Fania Nisanov (1924-2015) was born to an observant Bukharian-Jewish family in Kokand, Uzbekistan. Her father was the last in a long line of fabric dyers and merchants from the Emirate of Bukhara, the old Silk Road trading centre (and a UNESCO World Heritage site). One of eight surviving children, as a child she rose early each Friday morning to bake loaves of bread with her mother and sisters, which they then distributed to the poor in their community for the Sabbath. Unfortunately, the wealthy family was a target for criminals, and were robbed of all their possessions on multiple occasions. Despite these tough times, and the opposition from her family at a time when women were expected to stay at home, Nisanov pursued higher education and medical studies, becoming one of the first female doctors in the region. This made her part of an indispensable team that took care of the many ailing World War II veterans. Among those veterans was her future husband, David Polvanov, a high-ranking member of the Communist Party and a war hero that served in both European and Pacific battle zones. Ultimately, Nisanov became a pediatrician and worked diligently for some 40 years, treating children around the clock, never refusing a patient even when they arrived at her doorstep in the middle of the night. With the collapse of the Soviet Union, Nisanov immigrated to Israel with her family. There, she took care of her grandchildren and worked from home to help support the family. Among her many jobs was tying and knotting tzitzit (Jewish ritual fringes).The family would move once more to Canada, where Nisanov was a communal leader and elder in Toronto’s Bukharian community. She was frequently visited by travelers from Israel, Uzbekistan, and the US, who came in gratitude for her life-saving role in their lives. Famous for her wisdom, modesty, and sense of humour, she was never slowed down by a life-long disability, a battle with colon cancer, arthritis, and chronic pain. Even in her last days she would be seen with a smile on her face and a “Baruch Hashem” on her lips. Sadly, Fania Nisanov, our dear grandmother, passed away early yesterday morning.
Words of the Week
G-d transforms spirituality into physicality; the Jew must transform physical things into spiritual ones. – Rabbi Israel Baal Shem Tov
Benjamin David Goodman (1909-1986) was born in Chicago, the son of a Polish-Jewish father and Lithuanian-Jewish mother, immigrants who met in the U.S. Goodman took his first music lessons when he was 10 years old at the local synagogue. By 12, he made his professional debut (playing the clarinet) at Chicago’s Central Park Theater. At 16 he made his first recordings with the Ben Pollack Orchestra. He would go on to play alongside some of the most popular bands and most famous artists of the day. His own band would appear in a number of films, and on national radio. Despite the open racism and segregation of the time, Goodman began working with African-Americans, and is considered the first major American musician to have an interracial band (which meant he had to avoid playing concerts in the Southern states, where interracial bands were illegal). This was a key step in opening the door for more African-Americans to enter the mainstream music industry. By 1935, Goodman was one of the central forces that ushered in the “swing” era. In fact, he would be crowned the “King of Swing” (in addition to the “Rajah of Rhythm” and the “Patriarch of the Clarinet”). He is often credited with inspiring the start of the “dance craze”, and some consider him “America’s first rock star”. In 1962, Benny Goodman made history when he was sent to the USSR – the first American band on Soviet soil. The tour was designed to ease Cold War tensions, and was hailed a great success on both sides after 32 concerts, including for Soviet leader Nikita Khrushchev. It was a symbolic start of the process of reconciliation between the US and the USSR. Goodman was voted the best clarinetist multiple times, was inducted in the Jazz Hall of Fame, and awarded a Grammy for Lifetime Achievement. His fascinating story was immortalized in a major motion picture, The Benny Goodman Story.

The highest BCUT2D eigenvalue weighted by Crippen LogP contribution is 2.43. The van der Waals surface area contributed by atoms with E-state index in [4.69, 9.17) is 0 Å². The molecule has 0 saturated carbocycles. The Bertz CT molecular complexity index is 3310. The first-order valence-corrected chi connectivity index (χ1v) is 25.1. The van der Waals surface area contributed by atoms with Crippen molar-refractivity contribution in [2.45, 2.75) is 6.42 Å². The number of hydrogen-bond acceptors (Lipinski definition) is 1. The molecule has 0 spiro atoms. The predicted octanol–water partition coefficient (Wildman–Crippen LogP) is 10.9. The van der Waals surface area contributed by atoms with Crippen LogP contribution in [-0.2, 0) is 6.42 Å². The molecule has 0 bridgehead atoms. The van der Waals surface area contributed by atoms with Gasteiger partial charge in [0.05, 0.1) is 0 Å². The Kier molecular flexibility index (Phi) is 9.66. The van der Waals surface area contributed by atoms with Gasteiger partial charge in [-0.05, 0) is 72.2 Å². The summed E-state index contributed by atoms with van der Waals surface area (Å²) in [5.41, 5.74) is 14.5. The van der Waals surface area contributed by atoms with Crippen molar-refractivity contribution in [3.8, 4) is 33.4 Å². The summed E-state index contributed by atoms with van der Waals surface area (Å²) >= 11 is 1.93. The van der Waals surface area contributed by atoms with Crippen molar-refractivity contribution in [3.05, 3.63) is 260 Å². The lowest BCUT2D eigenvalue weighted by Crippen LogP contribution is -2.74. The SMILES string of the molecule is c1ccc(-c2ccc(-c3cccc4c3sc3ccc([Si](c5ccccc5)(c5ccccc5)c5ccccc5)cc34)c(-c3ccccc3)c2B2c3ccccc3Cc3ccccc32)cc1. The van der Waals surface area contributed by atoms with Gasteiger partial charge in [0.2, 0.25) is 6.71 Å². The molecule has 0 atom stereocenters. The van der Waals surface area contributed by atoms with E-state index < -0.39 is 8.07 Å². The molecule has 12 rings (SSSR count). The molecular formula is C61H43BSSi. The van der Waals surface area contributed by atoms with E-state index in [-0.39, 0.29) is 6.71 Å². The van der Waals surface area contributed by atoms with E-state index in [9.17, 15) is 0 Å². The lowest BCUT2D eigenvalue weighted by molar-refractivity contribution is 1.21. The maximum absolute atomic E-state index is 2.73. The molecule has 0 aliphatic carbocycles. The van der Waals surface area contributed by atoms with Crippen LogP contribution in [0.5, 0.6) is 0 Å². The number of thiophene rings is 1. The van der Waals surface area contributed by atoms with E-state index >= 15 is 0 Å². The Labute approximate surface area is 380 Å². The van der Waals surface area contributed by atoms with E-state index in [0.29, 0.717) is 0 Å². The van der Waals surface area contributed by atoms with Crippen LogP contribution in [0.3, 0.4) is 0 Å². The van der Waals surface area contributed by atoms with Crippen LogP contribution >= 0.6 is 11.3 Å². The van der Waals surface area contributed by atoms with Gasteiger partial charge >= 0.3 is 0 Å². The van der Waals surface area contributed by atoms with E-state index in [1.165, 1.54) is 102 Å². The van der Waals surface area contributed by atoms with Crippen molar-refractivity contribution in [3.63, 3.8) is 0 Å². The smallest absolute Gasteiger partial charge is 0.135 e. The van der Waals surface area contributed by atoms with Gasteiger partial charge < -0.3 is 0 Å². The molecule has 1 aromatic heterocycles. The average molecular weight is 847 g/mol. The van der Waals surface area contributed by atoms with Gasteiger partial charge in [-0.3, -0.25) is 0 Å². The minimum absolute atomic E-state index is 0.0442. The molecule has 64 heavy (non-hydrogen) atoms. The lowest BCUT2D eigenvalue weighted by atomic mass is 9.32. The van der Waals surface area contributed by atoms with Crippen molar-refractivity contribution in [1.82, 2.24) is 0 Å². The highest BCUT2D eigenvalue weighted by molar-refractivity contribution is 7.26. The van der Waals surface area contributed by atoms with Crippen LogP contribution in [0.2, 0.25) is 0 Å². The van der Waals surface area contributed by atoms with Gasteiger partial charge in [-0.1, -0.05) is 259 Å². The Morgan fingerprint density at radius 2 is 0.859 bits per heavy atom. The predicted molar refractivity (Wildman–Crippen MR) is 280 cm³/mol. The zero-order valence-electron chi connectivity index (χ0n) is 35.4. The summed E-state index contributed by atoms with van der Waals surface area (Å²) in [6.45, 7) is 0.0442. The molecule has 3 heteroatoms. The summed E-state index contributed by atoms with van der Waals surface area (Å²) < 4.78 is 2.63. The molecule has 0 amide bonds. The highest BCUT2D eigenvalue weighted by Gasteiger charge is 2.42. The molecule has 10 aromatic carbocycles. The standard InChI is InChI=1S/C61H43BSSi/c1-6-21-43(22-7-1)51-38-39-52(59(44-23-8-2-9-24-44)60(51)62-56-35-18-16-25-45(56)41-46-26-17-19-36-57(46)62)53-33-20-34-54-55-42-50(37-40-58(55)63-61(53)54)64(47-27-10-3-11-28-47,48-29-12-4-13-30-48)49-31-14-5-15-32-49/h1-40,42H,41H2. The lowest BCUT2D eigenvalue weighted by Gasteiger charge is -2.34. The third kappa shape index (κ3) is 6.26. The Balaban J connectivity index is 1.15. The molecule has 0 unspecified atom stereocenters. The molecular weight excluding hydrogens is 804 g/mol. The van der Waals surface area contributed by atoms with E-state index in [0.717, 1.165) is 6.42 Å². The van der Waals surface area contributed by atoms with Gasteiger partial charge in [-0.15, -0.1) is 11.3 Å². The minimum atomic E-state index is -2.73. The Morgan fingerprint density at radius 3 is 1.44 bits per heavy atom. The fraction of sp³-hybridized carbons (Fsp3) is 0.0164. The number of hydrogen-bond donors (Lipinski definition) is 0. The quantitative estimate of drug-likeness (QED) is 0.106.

Words of the Week
God would not have preserved our people for so long if we did not have another role to play in the history of mankind. – Theodor Herzl